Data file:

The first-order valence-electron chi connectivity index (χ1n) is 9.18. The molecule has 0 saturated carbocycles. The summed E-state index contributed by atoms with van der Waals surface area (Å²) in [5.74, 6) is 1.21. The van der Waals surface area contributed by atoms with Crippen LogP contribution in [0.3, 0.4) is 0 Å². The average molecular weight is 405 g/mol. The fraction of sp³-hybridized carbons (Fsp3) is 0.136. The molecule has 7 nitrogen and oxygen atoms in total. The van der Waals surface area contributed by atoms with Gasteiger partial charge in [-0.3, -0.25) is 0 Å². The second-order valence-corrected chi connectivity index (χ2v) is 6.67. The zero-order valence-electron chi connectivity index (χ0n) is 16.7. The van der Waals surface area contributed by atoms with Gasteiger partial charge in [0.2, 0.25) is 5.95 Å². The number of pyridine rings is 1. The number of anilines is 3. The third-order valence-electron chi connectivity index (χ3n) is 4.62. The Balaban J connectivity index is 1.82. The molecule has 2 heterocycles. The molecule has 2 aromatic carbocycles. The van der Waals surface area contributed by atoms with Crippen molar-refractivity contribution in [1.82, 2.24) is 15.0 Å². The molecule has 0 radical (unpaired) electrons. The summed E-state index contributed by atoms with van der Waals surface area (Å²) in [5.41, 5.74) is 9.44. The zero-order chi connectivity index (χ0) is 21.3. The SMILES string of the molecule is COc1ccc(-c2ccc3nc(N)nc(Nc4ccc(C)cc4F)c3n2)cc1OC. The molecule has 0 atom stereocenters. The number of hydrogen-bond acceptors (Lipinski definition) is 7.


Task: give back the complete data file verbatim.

The first-order valence-electron chi connectivity index (χ1n) is 9.18. The molecule has 0 saturated carbocycles. The summed E-state index contributed by atoms with van der Waals surface area (Å²) in [5.74, 6) is 1.21. The van der Waals surface area contributed by atoms with Crippen LogP contribution in [0.3, 0.4) is 0 Å². The average molecular weight is 405 g/mol. The fraction of sp³-hybridized carbons (Fsp3) is 0.136. The molecule has 7 nitrogen and oxygen atoms in total. The van der Waals surface area contributed by atoms with Gasteiger partial charge in [-0.3, -0.25) is 0 Å². The second-order valence-corrected chi connectivity index (χ2v) is 6.67. The zero-order valence-electron chi connectivity index (χ0n) is 16.7. The van der Waals surface area contributed by atoms with Gasteiger partial charge in [0.2, 0.25) is 5.95 Å². The number of pyridine rings is 1. The number of anilines is 3. The third-order valence-electron chi connectivity index (χ3n) is 4.62. The Balaban J connectivity index is 1.82. The molecule has 2 heterocycles. The molecule has 2 aromatic carbocycles. The van der Waals surface area contributed by atoms with Crippen molar-refractivity contribution in [1.82, 2.24) is 15.0 Å². The molecule has 0 radical (unpaired) electrons. The summed E-state index contributed by atoms with van der Waals surface area (Å²) in [5.41, 5.74) is 9.44. The zero-order chi connectivity index (χ0) is 21.3. The SMILES string of the molecule is COc1ccc(-c2ccc3nc(N)nc(Nc4ccc(C)cc4F)c3n2)cc1OC. The molecule has 0 atom stereocenters. The number of hydrogen-bond acceptors (Lipinski definition) is 7.